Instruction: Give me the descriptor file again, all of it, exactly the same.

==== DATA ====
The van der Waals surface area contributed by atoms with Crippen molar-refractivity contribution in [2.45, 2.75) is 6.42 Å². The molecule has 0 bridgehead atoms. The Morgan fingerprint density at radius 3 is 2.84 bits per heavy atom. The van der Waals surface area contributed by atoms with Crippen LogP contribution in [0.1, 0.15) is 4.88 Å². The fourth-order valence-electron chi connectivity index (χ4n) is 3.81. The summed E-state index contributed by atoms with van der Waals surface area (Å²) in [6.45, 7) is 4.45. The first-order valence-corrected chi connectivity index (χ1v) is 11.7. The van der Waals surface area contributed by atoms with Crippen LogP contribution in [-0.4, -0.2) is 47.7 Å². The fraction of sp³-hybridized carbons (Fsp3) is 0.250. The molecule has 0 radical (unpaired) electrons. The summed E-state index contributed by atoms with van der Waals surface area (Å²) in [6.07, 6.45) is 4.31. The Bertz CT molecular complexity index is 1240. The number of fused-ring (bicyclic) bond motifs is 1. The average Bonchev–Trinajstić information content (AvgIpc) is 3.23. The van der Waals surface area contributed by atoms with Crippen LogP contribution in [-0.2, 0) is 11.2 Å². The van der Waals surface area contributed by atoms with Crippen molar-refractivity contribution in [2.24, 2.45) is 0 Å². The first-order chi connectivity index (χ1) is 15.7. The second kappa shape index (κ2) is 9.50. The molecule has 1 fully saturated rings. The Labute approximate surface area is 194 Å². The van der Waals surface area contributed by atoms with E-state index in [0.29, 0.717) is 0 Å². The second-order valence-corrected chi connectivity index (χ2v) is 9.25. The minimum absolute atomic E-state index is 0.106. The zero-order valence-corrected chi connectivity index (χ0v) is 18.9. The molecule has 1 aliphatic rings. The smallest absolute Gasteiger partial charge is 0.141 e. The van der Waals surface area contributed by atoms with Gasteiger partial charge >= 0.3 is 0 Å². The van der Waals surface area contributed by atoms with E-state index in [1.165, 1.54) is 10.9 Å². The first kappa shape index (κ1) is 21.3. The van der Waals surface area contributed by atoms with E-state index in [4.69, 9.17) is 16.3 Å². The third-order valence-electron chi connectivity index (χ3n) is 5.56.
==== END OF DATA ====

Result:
The van der Waals surface area contributed by atoms with Crippen molar-refractivity contribution in [2.45, 2.75) is 6.42 Å². The molecule has 0 bridgehead atoms. The Morgan fingerprint density at radius 3 is 2.84 bits per heavy atom. The van der Waals surface area contributed by atoms with Crippen LogP contribution in [0.1, 0.15) is 4.88 Å². The fourth-order valence-electron chi connectivity index (χ4n) is 3.81. The summed E-state index contributed by atoms with van der Waals surface area (Å²) in [6.45, 7) is 4.45. The first-order valence-corrected chi connectivity index (χ1v) is 11.7. The van der Waals surface area contributed by atoms with Crippen LogP contribution in [-0.4, -0.2) is 47.7 Å². The fraction of sp³-hybridized carbons (Fsp3) is 0.250. The molecule has 0 radical (unpaired) electrons. The summed E-state index contributed by atoms with van der Waals surface area (Å²) in [6.07, 6.45) is 4.31. The Bertz CT molecular complexity index is 1240. The number of fused-ring (bicyclic) bond motifs is 1. The average Bonchev–Trinajstić information content (AvgIpc) is 3.23. The van der Waals surface area contributed by atoms with Crippen LogP contribution in [-0.2, 0) is 11.2 Å². The van der Waals surface area contributed by atoms with Crippen molar-refractivity contribution in [2.24, 2.45) is 0 Å². The first-order chi connectivity index (χ1) is 15.7. The second kappa shape index (κ2) is 9.50. The molecule has 1 fully saturated rings. The Labute approximate surface area is 194 Å². The van der Waals surface area contributed by atoms with E-state index in [0.29, 0.717) is 0 Å². The second-order valence-corrected chi connectivity index (χ2v) is 9.25. The minimum absolute atomic E-state index is 0.106. The zero-order valence-corrected chi connectivity index (χ0v) is 18.9. The molecule has 1 aliphatic rings. The smallest absolute Gasteiger partial charge is 0.141 e. The van der Waals surface area contributed by atoms with Gasteiger partial charge >= 0.3 is 0 Å². The van der Waals surface area contributed by atoms with E-state index in [1.165, 1.54) is 10.9 Å². The first kappa shape index (κ1) is 21.3. The van der Waals surface area contributed by atoms with E-state index in [4.69, 9.17) is 16.3 Å². The third-order valence-electron chi connectivity index (χ3n) is 5.56.